“I think, when we all signed up for snowboarding, we knew it wasn’t always bluebird, perfect, sunny days like we get in California,” said Anderson, 27, a South Lake Tahoe native. “So my attitude with contests and with even training on any given day is learning to adapt with the weather and doing your best in any given conditions.”

Anderson has been open about her mental struggles since winning gold four years ago. She saw the talent improving and wondered about her place in the sport. Was she too old? Could she learn the fancy new tricks that the next generation was doing? She thought about quitting. But that was just the doubt talking.

On Monday, Anderson came to win. Most of the field couldn’t handle that they wouldn’t be able to impress.

“Jamie is the most legendary female slopestyle rider of all time,” said Canadian Spencer O’Brien, a medal favorite who finished 22nd. “There’s no question about that. You saw her ability to ride through anything today.”

Others weren’t as complimentary. They weren’t criticizing Anderson as much as they were dismissing the notion of victory on a day in which you had to play it safe. With the wind howling, the snow did more acrobatic tricks than the snowboarders.

“This is not a contest,” said Cheryl Maas of the Netherlands, who finished 23rd. “This is just some luck. Like, toss a coin. You win. Okay, here’s a gold medal. Great. This is no performance show.

“My biggest sadness is for the sport. It’s not a one-man show. It’s, like, women’s snowboarding has progressed so much, and today you can’t even call it snowboarding if you ask me.”

Snowboarders like tricks and artistry. They want to wow the crowd. Even Anderson lamented that, despite the career highlight of a second gold medal, she wouldn’t remember her technical performance as anything special. Still, she beat the competition. And she had to strain to do it.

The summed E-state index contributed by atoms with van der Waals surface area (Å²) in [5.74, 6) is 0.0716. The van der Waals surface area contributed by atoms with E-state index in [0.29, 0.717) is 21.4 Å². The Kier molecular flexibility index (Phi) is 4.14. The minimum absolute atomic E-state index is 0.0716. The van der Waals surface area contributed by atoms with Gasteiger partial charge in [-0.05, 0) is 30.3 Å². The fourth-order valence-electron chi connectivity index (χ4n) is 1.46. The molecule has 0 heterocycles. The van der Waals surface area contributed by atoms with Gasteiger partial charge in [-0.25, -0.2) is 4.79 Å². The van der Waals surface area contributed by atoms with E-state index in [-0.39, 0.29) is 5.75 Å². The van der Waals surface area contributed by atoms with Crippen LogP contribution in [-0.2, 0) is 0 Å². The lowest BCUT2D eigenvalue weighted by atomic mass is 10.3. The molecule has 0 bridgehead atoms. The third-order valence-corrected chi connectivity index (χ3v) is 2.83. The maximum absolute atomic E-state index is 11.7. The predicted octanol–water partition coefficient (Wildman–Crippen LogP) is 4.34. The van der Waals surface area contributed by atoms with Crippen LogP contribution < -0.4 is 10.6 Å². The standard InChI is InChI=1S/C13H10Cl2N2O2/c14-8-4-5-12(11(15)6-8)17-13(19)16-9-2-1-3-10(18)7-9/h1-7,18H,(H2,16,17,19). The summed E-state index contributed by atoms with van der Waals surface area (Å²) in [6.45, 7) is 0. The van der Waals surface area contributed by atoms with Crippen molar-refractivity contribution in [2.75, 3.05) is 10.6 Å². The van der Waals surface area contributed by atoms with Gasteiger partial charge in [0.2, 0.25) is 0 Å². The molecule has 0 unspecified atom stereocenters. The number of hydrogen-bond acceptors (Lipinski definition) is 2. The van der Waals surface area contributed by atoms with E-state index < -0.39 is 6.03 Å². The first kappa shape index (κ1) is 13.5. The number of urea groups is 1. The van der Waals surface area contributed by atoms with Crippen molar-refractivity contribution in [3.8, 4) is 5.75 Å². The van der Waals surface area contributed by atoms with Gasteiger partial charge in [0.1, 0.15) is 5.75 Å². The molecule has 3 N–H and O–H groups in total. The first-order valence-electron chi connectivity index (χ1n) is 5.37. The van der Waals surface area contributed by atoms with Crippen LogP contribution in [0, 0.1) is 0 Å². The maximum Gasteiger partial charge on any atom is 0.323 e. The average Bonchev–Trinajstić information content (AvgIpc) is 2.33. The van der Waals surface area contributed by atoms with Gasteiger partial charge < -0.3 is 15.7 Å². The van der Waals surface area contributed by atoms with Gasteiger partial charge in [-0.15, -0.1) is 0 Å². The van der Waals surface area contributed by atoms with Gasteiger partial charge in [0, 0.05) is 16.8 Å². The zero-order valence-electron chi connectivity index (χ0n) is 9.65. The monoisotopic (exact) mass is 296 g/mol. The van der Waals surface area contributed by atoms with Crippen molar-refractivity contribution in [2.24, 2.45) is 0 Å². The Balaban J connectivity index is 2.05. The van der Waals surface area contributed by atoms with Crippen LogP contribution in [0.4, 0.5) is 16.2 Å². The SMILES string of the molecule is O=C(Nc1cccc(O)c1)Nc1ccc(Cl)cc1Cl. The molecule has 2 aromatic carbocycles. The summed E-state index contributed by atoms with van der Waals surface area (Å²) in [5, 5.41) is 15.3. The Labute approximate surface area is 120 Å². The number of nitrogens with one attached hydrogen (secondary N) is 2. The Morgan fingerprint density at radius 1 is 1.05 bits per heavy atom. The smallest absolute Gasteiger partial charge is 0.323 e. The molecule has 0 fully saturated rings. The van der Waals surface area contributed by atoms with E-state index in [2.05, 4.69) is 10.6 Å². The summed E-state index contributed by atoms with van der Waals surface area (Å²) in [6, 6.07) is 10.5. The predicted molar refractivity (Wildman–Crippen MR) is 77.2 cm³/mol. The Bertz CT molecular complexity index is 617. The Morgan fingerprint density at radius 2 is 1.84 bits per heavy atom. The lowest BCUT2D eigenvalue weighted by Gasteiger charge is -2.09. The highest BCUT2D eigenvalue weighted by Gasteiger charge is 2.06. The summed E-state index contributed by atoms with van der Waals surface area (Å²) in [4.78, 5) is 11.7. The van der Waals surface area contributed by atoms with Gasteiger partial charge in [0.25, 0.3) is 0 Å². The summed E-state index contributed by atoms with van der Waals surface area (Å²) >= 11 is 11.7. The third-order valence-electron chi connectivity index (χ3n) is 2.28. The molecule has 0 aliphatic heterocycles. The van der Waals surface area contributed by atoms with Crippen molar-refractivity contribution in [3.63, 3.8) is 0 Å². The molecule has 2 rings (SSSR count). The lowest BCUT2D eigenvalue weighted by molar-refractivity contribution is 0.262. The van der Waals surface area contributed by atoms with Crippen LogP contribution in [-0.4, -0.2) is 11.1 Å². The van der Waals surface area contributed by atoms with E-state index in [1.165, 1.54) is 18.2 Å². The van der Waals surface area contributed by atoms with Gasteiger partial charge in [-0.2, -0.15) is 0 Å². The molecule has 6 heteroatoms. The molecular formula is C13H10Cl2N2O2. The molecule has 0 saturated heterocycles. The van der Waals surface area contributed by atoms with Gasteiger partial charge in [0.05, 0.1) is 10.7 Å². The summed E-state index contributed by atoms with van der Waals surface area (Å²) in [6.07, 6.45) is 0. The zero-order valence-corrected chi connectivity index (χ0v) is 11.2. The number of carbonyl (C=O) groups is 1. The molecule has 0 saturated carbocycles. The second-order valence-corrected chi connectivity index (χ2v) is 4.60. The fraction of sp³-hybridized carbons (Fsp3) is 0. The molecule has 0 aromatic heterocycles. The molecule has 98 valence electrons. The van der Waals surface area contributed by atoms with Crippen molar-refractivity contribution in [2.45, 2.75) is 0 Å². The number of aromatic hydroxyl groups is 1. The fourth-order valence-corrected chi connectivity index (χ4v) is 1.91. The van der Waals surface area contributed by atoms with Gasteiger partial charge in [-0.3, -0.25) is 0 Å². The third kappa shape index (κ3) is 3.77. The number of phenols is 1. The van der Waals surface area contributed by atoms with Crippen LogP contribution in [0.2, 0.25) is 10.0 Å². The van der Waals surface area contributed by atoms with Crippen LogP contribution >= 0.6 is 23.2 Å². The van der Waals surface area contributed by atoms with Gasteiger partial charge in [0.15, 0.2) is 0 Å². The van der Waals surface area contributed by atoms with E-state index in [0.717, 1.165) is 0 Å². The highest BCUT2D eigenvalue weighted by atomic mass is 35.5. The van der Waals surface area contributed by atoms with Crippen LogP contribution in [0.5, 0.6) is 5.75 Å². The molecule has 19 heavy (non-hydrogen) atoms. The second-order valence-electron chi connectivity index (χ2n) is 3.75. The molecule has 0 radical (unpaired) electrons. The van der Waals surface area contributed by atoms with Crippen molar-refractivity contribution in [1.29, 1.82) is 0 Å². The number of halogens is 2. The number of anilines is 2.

During her medal-clinching first run, Anderson wanted to do a more elaborate trick on the second jump. She had planned to do a Cab 900, which basically means she wanted to hit the jump switch and then spin 2½ times. As she started the rotation, she realized she couldn’t clear the jump. She wouldn’t be in the air long enough. So she changed her mind, limited herself to a 540-degree spin, landed safely and lived to make her third jump.

“It’s not the safest thing in the world,” Anderson said of her mid-air alteration. “I was shaken. I was happy I put a run down, but I knew it wasn’t my best style.”

It didn’t matter. It was the best that anyone in the field could manage. Anderson is a legend because she understands the nuance of the slopestyle discipline. Tricks get the most praise, but sport has more facets.

“I think there’s so many elements to it,” Anderson said. “You want to make your run look as graceful as you can, and I think sometimes if you’re not doing the most technical tricks, you can still make it look graceful. It’s something that goes a long way.”

Over more than a decade, Anderson has displayed the grace to win two Olympic golds and 14 X-Games medals. A no-win event? No way. Not in Anderson’s mind.

On Monday, with classic hip-hop playing in her head, Anderson persevered. She won. She pierced the wind. She rode through anything, all the way to gold. It was a trying day for women’s slopestyle, a dangerous day, but it’s hard to consider it a bad day. It ended with Anderson, its greatest figure, dancing on a podium.

She’s not old school. She’s timeless.